RA Board Finds Reserves to Quell Rise in 2016 Assessments

RA meetingReston Association’s Board of Directors is planning to move cash from its operating fund reserves in order to offset a large increase in member assessments for 2016.

Under RA guidelines, the assessment, $642 in 2015, could have jumped as high as $706 for 2016. It will now likely be $657, a $15 (2 percent) increase. The board will vote on the final budget and assessment amount in November. A public hearing on the budget will be held at RA Headquarters on Nov. 2.

At Thursday’s regular monthly board meeting, the board was was presented with three budget-related options for slowing the annual assessment fee.

The options all involve using about half of the association’s operating cash reserves for reducing the expected increase in the annual fee.

The second draft of the budget, presented to the board Thursday night, uses between $900,000 to $1.1 million of accumulated operating cash to pay down next year’s annual assessment.

  • Option 1:  $652 assessment ($1.1 million towards assessment reduction)
  • Option 2:  $657 assessment ($1 million towards assessment reduction)
  • Option 3:  $662 assessment ($900,000 towards assessment reduction)

The association’s Fiscal Committee recommended the board allocate $1 million (option 2) of anticipated 2015 cash surplus to the Repair, Replacement and Reserve Fund to be used toward the proposed 2016 capital projects.

Reston Association CEO Cate Fulkerson said the operating cash reserves have the surplus because of about $1 million in RA expenses in 2015 that likely won’t happen in 2016. Among them:

  • $490,200 in salary adjustments, including wages due to employee promotions as well as a 12-percent rise in benefit costs, some of which has been passed on to employees, Fulkerson said.
  • $148,000 in curb maintenance
  • $147,500 in land use legal fees
  • $105,000 in maintenance supplies and tools
  • $84,000 in IT costs
  • $27,000 for a new part-time volunteer assistant
  • $1,400 in miscellaneous costs

Fulkerson said the Tetra purchase will not impact assessments until 2018.

Board members and RA staff said on Thursday they believe the reserve and capital accounts are adequately funded, which would allow the association to put a portion of the surplus money towards lowering assessment fees next year while also maintaining enough cash for future emergencies.

The money-saving idea was first presented to the board by North Point Director Dannielle LaRosa, the board treasurer, earlier this month.

“At the end of the year, I really would like the association to report back and say cash-wise, how much were we ahead,” LaRosa said on Thursday. “Some years it goes up and some years it goes down. I would like that to be built into something the CFO reports back to us.”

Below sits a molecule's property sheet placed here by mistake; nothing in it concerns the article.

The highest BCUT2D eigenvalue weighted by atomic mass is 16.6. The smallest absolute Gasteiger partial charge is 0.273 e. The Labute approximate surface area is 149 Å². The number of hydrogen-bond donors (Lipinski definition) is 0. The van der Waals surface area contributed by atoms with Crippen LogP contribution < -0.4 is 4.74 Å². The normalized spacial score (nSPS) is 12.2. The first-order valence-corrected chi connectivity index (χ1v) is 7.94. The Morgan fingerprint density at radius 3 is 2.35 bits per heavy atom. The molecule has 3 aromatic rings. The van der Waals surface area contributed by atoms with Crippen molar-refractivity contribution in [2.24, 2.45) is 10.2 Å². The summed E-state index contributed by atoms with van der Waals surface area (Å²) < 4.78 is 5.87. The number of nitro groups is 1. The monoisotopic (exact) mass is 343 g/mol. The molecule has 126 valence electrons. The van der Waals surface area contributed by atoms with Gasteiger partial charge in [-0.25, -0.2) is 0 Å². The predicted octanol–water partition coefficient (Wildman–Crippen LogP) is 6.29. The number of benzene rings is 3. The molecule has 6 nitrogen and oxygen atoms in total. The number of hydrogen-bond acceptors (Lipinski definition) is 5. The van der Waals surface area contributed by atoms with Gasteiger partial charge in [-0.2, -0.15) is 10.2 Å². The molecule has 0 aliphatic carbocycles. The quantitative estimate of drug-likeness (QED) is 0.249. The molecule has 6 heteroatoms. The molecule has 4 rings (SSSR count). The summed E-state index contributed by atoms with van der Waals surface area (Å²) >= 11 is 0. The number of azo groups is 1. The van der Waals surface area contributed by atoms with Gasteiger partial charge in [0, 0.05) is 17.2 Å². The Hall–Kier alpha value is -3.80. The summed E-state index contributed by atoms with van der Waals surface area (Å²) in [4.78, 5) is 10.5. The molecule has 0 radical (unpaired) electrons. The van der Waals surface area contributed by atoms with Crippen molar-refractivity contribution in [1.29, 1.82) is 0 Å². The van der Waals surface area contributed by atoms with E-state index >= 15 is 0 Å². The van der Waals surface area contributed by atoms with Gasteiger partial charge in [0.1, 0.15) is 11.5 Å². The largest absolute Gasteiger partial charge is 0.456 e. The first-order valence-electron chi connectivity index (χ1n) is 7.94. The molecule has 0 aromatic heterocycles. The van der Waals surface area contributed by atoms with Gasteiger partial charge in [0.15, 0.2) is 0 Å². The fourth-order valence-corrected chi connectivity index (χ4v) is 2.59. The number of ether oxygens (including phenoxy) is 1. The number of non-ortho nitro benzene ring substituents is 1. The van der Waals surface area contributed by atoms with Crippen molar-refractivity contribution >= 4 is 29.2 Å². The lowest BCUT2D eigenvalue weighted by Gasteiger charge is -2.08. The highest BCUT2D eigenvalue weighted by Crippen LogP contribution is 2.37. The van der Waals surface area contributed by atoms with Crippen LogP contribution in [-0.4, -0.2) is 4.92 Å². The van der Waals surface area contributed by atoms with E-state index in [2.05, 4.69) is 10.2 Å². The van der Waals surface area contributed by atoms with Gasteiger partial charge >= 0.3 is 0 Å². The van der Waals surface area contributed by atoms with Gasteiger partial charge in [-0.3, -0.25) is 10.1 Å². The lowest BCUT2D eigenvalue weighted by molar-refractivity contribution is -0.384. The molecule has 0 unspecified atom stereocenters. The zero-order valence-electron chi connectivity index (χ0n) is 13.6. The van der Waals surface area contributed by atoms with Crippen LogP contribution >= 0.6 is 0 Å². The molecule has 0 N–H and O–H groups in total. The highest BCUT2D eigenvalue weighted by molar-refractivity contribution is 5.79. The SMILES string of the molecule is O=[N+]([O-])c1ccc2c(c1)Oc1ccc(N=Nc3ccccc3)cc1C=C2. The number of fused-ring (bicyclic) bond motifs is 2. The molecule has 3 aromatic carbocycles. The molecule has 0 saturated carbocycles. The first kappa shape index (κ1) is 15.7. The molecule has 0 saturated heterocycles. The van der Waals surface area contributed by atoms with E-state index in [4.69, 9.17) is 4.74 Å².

Annual assessment fees help pay for RA’s pools, tennis courts, lakes and 55 miles of pathways.

Limitations on how much assessments can go up each year are determined by the Reston Deed. The cap for Reston Association in 2016 is $718, well above what the association would set under any of the 2016/17 budget scenarios presented thus far.

At-Large Director Ray Wedell said the board should not “pat ourselves on the back for staying under the cap.” Assessments have risen annually and maintenance has been deferred on some assets.

“There are major infrastructure investments that have been delayed or deferred,” he said. “We’ve been growing these reserves for 10 years. We sit on them as if it is our money — it is really the people’s money, and they have been paying assessments that are adding to the reserves.”

“We use an index [on the assessment  cap] that is somewhat obsolete,” he said. “We need to keep this place looking good, feeling good and being the No. 1 community. If we need to spend [to maintain] then we need to spend, even if it means digging into reserves — which have been building up for 10 years.”

At-Large Director Jeff Thomas also said the board should have  conversations with Fairfax County, who should in the future be paying for some costs as Reston is poised to experience huge growth in the next 10-20 years.

“As we transform our community, there are going to be additional investments they [the county] need to make,” he said. “Right now we are paying for that, but we need to have some more frank discussions with the county. These are changes that are happening in out community not solely by our discretion.”

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